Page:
Should the U.S. Unemployment Rate Matter to You?

by Maurie Backman | Published on Oct. 3, 2021

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Here's why it's worthwhile to track joblessness.

People don't often stop to think about the national unemployment rate unless a major economic event, like a recession, occurs. But sometimes, it doesn't take a recession to drive joblessness up. Just look at the events of the past 18 months.

The economic recession caused by the initial COVID-19 outbreak was the shortest in history, lasting a mere two months, and wrapping up in April of 2020. But the national jobless rate has yet to return to pre-pandemic levels, and last April, it reached a record high.

Hearing about widespread joblessness can be -- let's face it -- a downer. And if you're gainfully employed, you may not have to worry about it. If you've been following the unemployment situation, you may wonder if doing so is really worthwhile. Here's why it makes sense to pay attention to jobless data -- and how to act when it fluctuates.

What the unemployment rate means for you

Right now, millions of Americans are struggling to find jobs. At the same time, a lot of people have seen their industries hold steady in the pandemic and aren't at immediate risk of job loss.

If you're in the latter group, it still pays to track the general unemployment situation. Though a rising unemployment rate doesn't necessarily increase the risk that you'll lose your job, it's good to be aware of the economic situation around you.

If you track the national unemployment rate and it seems to be climbing consistently, that could be a red flag that another recession is on the way. And in that case, it would be smart to boost your savings in case something happens to your job. You might also, upon seeing that the unemployment is generally rising, decide to hold off on big financial moves, like buying a home or purchasing a new car.

Furthermore, in addition to tracking the national unemployment rate, it pays to keep tabs on your state's jobless rate. That may clue you in to certain trends that prompt action, whether it's building up your savings or branching out at work to better protect yourself from layoffs.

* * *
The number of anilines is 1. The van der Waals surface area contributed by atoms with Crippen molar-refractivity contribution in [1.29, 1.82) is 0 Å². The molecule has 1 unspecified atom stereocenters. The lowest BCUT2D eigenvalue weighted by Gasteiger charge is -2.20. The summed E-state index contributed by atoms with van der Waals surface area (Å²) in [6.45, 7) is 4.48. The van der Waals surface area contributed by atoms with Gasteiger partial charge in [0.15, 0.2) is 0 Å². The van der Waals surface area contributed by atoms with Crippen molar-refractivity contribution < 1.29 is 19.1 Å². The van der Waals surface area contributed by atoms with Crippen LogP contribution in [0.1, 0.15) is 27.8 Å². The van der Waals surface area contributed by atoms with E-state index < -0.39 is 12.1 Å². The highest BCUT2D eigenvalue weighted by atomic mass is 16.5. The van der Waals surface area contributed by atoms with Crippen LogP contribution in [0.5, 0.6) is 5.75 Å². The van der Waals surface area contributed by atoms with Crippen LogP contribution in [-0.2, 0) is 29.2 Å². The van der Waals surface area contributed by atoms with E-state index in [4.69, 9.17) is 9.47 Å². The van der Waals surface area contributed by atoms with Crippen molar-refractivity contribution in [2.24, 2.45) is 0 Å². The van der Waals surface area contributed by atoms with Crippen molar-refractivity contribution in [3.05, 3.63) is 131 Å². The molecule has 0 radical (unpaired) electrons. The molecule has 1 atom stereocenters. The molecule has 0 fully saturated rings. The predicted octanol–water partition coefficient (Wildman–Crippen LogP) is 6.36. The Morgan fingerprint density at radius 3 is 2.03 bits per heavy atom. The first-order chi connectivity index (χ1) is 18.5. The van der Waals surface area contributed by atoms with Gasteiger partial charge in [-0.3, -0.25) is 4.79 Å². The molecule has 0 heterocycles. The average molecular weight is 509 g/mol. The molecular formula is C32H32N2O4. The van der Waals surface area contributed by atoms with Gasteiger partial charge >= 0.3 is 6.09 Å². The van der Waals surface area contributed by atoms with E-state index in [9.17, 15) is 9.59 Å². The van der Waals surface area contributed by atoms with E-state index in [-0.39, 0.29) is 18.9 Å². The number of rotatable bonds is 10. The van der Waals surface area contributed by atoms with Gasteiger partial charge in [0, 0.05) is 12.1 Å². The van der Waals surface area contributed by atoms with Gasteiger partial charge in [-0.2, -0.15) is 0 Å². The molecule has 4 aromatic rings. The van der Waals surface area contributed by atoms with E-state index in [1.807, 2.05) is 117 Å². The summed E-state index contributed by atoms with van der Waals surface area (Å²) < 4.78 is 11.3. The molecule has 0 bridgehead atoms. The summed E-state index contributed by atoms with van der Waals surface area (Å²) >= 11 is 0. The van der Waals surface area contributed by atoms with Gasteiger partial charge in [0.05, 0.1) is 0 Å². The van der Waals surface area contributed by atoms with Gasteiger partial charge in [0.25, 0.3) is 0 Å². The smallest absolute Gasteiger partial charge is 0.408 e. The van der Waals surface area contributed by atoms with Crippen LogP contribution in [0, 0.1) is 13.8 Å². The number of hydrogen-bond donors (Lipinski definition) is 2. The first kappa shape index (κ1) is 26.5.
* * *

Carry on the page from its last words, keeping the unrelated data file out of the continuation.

Additionally, it makes sense to pay attention to which industries are shedding the most jobs. For example, the hospitality industry, which includes hotels and restaurants, has laid off millions of workers during the pandemic. Let's say you work in the auto industry and you see it's getting rid of jobs. You might want to switch gears and look at a career change before you're forced to do so.

High unemployment could also mean more aid

The national jobless rate may not correlate to your specific chances of losing your job. But one final reason it's good to pay attention is that high levels of unemployment could increase the likelihood of more stimulus aid.

During the pandemic, Americans have seen three separate rounds of stimulus checks hit their bank accounts. Stimulus funds aren't a given every time the jobless rate gets high. But during prolonged periods of sustained economic distress, stimulus aid becomes a possibility, and that's worth knowing about.

The bottom line? You don't need to obsess over the unemployment rate. But it never hurts to be aware of what's going on. Staying apprised of the general economic situation can put you in a better position to make smart financial decisions.

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